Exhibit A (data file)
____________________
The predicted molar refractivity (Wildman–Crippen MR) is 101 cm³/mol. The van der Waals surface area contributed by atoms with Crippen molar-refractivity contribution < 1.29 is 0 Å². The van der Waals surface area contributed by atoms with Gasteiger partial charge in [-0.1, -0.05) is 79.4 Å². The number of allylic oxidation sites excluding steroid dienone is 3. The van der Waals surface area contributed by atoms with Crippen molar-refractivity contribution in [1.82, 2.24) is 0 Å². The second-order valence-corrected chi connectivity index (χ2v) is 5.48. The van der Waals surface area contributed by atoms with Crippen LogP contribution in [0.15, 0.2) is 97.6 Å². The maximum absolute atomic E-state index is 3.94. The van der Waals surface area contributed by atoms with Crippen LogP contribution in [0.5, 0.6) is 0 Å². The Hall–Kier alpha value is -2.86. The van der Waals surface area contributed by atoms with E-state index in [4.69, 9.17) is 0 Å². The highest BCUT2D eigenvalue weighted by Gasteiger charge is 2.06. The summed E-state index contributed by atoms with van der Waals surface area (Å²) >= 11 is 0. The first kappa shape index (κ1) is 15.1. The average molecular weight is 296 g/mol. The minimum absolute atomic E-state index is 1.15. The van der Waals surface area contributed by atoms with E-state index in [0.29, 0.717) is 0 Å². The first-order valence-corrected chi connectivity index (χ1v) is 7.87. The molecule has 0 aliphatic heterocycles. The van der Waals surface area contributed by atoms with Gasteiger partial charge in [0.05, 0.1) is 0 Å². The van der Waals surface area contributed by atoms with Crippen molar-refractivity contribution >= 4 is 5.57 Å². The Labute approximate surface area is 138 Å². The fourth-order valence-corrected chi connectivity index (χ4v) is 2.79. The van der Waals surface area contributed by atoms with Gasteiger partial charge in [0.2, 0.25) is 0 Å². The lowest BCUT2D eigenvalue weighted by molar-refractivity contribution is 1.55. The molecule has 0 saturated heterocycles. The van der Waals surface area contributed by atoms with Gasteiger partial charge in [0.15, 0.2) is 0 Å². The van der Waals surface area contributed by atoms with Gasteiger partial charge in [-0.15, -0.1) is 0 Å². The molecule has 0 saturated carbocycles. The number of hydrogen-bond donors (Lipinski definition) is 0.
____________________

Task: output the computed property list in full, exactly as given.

The predicted molar refractivity (Wildman–Crippen MR) is 101 cm³/mol. The van der Waals surface area contributed by atoms with Crippen molar-refractivity contribution < 1.29 is 0 Å². The van der Waals surface area contributed by atoms with Gasteiger partial charge in [-0.1, -0.05) is 79.4 Å². The number of allylic oxidation sites excluding steroid dienone is 3. The van der Waals surface area contributed by atoms with Crippen molar-refractivity contribution in [1.82, 2.24) is 0 Å². The second-order valence-corrected chi connectivity index (χ2v) is 5.48. The van der Waals surface area contributed by atoms with Crippen LogP contribution in [0.15, 0.2) is 97.6 Å². The maximum absolute atomic E-state index is 3.94. The van der Waals surface area contributed by atoms with Crippen LogP contribution in [0.5, 0.6) is 0 Å². The Hall–Kier alpha value is -2.86. The van der Waals surface area contributed by atoms with E-state index in [4.69, 9.17) is 0 Å². The highest BCUT2D eigenvalue weighted by Gasteiger charge is 2.06. The summed E-state index contributed by atoms with van der Waals surface area (Å²) >= 11 is 0. The first kappa shape index (κ1) is 15.1. The average molecular weight is 296 g/mol. The minimum absolute atomic E-state index is 1.15. The van der Waals surface area contributed by atoms with E-state index in [0.29, 0.717) is 0 Å². The first-order valence-corrected chi connectivity index (χ1v) is 7.87. The molecule has 0 aliphatic heterocycles. The van der Waals surface area contributed by atoms with Gasteiger partial charge in [0.05, 0.1) is 0 Å². The van der Waals surface area contributed by atoms with Crippen molar-refractivity contribution >= 4 is 5.57 Å². The Labute approximate surface area is 138 Å². The fourth-order valence-corrected chi connectivity index (χ4v) is 2.79. The van der Waals surface area contributed by atoms with Gasteiger partial charge in [0.2, 0.25) is 0 Å². The lowest BCUT2D eigenvalue weighted by molar-refractivity contribution is 1.55. The molecule has 0 saturated heterocycles. The van der Waals surface area contributed by atoms with Gasteiger partial charge in [0.15, 0.2) is 0 Å². The van der Waals surface area contributed by atoms with Gasteiger partial charge in [-0.15, -0.1) is 0 Å². The molecule has 0 saturated carbocycles. The number of hydrogen-bond donors (Lipinski definition) is 0.